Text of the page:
Transition to Low Impact Fisheries
We consider that the energy transition of the fisheries sector should not only be focused on reducing direct emissions, but should also take into account the broader impact on fishing on the marine environment, which also covers indirect emissions generated by disturbing carbon stored on the seafloor. By using less impactful fishing gears, vessels would not only avoid releasing sequestered carbon, and damaging the marine environment, they would also be less energy intensive. Part of the solution of decarbonisation is to have more thriving stocks, more abundant in terms of population but also with regard to the size of fish so that less energy is needed to find and catch fish All these aspects: less impactful gears, less marine environment disturbance, healthier stocks are closely interlinked with decarbonisation of the fishing sector and need to be addressed as part of the strategy of decarbonising the fisheries sector.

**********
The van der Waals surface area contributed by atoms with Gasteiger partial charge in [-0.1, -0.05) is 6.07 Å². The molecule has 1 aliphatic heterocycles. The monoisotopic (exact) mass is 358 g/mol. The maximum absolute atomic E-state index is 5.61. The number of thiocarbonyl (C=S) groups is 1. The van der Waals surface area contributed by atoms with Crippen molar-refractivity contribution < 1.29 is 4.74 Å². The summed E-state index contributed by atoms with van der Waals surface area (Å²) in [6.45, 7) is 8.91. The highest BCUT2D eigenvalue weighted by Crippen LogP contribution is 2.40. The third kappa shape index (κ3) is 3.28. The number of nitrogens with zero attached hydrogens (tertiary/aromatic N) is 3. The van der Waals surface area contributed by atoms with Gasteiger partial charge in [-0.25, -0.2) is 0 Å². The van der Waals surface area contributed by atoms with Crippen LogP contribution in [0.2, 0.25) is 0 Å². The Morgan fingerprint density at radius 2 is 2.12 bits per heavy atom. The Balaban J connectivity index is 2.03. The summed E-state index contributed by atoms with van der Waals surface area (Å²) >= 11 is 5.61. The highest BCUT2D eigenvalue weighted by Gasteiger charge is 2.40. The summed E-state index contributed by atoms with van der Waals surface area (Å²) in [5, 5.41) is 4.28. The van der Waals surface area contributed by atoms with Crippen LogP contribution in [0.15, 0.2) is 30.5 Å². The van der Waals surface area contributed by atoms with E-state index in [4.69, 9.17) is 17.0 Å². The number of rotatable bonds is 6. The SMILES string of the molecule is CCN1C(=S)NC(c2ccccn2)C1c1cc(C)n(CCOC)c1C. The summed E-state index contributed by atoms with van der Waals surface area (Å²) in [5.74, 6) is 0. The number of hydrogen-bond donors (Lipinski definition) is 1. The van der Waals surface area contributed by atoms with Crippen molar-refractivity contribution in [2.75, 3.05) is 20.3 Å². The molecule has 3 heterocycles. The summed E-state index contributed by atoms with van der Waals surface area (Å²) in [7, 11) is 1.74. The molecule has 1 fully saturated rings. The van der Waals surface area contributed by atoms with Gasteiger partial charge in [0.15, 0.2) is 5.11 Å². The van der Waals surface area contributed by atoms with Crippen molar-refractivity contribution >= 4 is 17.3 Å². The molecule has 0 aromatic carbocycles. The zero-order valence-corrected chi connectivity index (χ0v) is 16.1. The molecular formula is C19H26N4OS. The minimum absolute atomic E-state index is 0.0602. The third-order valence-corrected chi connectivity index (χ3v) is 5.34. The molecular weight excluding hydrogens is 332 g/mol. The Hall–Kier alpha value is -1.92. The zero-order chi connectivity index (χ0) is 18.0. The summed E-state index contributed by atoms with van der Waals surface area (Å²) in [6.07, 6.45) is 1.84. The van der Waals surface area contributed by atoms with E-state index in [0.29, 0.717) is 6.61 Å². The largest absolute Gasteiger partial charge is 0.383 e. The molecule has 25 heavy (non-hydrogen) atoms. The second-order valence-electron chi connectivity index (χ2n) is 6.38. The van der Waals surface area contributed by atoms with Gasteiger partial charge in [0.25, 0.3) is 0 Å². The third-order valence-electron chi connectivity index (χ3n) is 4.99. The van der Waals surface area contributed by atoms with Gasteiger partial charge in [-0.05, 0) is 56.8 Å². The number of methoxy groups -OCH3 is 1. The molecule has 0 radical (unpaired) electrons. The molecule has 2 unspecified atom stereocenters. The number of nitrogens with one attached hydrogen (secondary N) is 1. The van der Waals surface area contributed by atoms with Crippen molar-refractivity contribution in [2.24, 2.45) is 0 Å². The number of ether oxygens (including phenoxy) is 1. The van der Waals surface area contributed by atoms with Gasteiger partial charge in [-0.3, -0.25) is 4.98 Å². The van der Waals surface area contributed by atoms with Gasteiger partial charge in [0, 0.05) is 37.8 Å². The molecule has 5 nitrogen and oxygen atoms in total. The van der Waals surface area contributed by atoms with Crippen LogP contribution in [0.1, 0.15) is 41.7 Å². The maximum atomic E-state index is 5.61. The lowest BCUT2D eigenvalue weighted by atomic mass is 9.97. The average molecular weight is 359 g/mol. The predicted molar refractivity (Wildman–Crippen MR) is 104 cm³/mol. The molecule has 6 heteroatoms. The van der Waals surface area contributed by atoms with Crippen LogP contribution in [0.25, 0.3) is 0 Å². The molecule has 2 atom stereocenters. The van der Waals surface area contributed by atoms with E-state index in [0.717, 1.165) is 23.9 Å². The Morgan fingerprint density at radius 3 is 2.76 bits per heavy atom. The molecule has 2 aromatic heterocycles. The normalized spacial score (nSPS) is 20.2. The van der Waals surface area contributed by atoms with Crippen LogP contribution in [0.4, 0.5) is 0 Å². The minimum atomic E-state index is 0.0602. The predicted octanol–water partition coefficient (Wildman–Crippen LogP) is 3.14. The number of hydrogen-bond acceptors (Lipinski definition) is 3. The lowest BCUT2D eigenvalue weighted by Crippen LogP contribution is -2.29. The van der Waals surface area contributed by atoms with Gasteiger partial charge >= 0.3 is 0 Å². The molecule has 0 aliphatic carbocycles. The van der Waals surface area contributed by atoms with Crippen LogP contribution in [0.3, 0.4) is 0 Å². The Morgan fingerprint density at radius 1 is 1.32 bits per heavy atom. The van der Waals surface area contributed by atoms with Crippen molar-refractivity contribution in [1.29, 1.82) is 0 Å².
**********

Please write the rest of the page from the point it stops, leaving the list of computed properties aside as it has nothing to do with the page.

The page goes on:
Supporting those parts of the sector that are using both less energy-intensive and less impactful gears make sense from both an environmental and social perspective. Low impact fisheries are those fishing practices that use less impactful gears on the stocks or on the marine environment they fish in. Low impact fishers operate at the heart of coastal communities. The transition of the fisheries sector towards decarbonisation needs to be a social, just transition that does not sacrifice those parts of the sector that are more vulnerable but instead maintain the social fabric of coastal communities. We therefore believe that a transition towards a decarbonised fishing sector should also be a transition towards low impact fisheries.